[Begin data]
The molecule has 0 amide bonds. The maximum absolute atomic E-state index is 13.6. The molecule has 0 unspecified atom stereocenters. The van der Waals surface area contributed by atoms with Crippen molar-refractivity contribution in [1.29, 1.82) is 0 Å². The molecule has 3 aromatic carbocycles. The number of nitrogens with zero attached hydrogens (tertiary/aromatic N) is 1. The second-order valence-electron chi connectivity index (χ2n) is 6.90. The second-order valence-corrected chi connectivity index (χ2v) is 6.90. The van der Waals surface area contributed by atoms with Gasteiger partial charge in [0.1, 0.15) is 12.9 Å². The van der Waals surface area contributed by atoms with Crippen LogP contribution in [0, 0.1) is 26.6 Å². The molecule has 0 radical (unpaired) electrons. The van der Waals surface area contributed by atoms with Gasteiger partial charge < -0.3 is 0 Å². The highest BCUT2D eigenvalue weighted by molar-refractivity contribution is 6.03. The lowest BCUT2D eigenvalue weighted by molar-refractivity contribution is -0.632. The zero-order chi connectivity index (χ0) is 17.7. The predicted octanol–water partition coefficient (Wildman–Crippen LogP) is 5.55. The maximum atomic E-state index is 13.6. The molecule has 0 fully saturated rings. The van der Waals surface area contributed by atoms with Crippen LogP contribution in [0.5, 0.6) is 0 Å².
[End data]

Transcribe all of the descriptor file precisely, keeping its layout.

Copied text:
The molecule has 0 amide bonds. The maximum absolute atomic E-state index is 13.6. The molecule has 0 unspecified atom stereocenters. The van der Waals surface area contributed by atoms with Crippen molar-refractivity contribution in [1.29, 1.82) is 0 Å². The molecule has 3 aromatic carbocycles. The number of nitrogens with zero attached hydrogens (tertiary/aromatic N) is 1. The second-order valence-electron chi connectivity index (χ2n) is 6.90. The second-order valence-corrected chi connectivity index (χ2v) is 6.90. The van der Waals surface area contributed by atoms with Gasteiger partial charge in [0.1, 0.15) is 12.9 Å². The van der Waals surface area contributed by atoms with Crippen LogP contribution in [0, 0.1) is 26.6 Å². The molecule has 0 radical (unpaired) electrons. The van der Waals surface area contributed by atoms with Gasteiger partial charge < -0.3 is 0 Å². The highest BCUT2D eigenvalue weighted by molar-refractivity contribution is 6.03. The lowest BCUT2D eigenvalue weighted by molar-refractivity contribution is -0.632. The zero-order chi connectivity index (χ0) is 17.7. The predicted octanol–water partition coefficient (Wildman–Crippen LogP) is 5.55. The maximum atomic E-state index is 13.6. The molecule has 0 fully saturated rings. The van der Waals surface area contributed by atoms with Crippen LogP contribution in [0.5, 0.6) is 0 Å².